Trading in Death - the Final Mass Extinction?

23. October 2013 – 30. June 2014
This exhibition, dealing with the current decrease in biodiversity which is caused by habitat destruction, by blatant overuse of natural resources, but also by climate change and illegal trade with protected species, will leave no one indifferent!


An exhibition of the Natural History Museum Vienna, in cooperation with WWF Austria


Five large mass extinctions are known in the history of life on Earth. Overall, more than 90 % of all animal and plant species that have ever existed disappeared from our planet because of fundamental geological changes. Perhaps the most famous example is the end-Cretaceous mass extinction, which happened 65 million years ago and was caused by the impact of a large asteroid.


Today, the decrease in biodiversity due to human interference is exceeding natural biodiversity changes by orders of magnitude. For thousands of years, humans killed animals merely by hunting them for food, out of fear, or in competition for natural resources. However, over the last decades this situation has changed in a fundamental way. Today experts have become alarmed at the high rates of species extinctions caused mainly by habitat destruction and by blatant overuse of natural resources. In the near future also climate change, much of it caused by human action, will have significant impact on chances of survival for animal and plant species. Moreover, international trade with protected species – which has established itself as a profitable sector of organized crime with profit margins said to be even higher than in drug trade and which is marked by incredible cruelty towards helpless animals – contributes to species loss as well.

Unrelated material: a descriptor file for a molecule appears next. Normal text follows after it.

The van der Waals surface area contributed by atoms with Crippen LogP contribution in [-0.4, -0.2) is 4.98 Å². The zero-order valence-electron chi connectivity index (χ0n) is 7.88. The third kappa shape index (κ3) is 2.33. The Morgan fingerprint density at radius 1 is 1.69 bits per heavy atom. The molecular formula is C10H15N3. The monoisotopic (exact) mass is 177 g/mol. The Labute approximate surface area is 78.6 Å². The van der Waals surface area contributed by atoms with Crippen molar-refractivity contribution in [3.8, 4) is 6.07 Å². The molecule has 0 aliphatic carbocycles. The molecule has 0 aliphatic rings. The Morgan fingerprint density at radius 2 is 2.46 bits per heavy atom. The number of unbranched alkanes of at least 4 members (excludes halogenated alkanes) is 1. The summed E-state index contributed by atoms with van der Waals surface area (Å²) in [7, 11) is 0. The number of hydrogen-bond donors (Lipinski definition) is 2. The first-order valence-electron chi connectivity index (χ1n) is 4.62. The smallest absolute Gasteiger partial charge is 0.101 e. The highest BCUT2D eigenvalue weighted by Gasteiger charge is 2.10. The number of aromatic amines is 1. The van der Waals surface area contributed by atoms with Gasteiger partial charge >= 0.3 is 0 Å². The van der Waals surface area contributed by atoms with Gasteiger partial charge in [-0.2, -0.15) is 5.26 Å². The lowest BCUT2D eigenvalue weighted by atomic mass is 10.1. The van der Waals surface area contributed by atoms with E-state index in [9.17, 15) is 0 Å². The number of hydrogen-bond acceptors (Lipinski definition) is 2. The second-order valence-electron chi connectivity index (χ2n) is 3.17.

As an appreciated research center for natural sciences and a center of excellence for research in biodiversity, the Natural History Museum Vienna feels a particular responsibility to inform visitors about the cutting-edge topic of current species extinction caused by humans and to discuss ways out of the crisis. This exhibition will leave no one indifferent!


Sponsored by Austrian Lotteries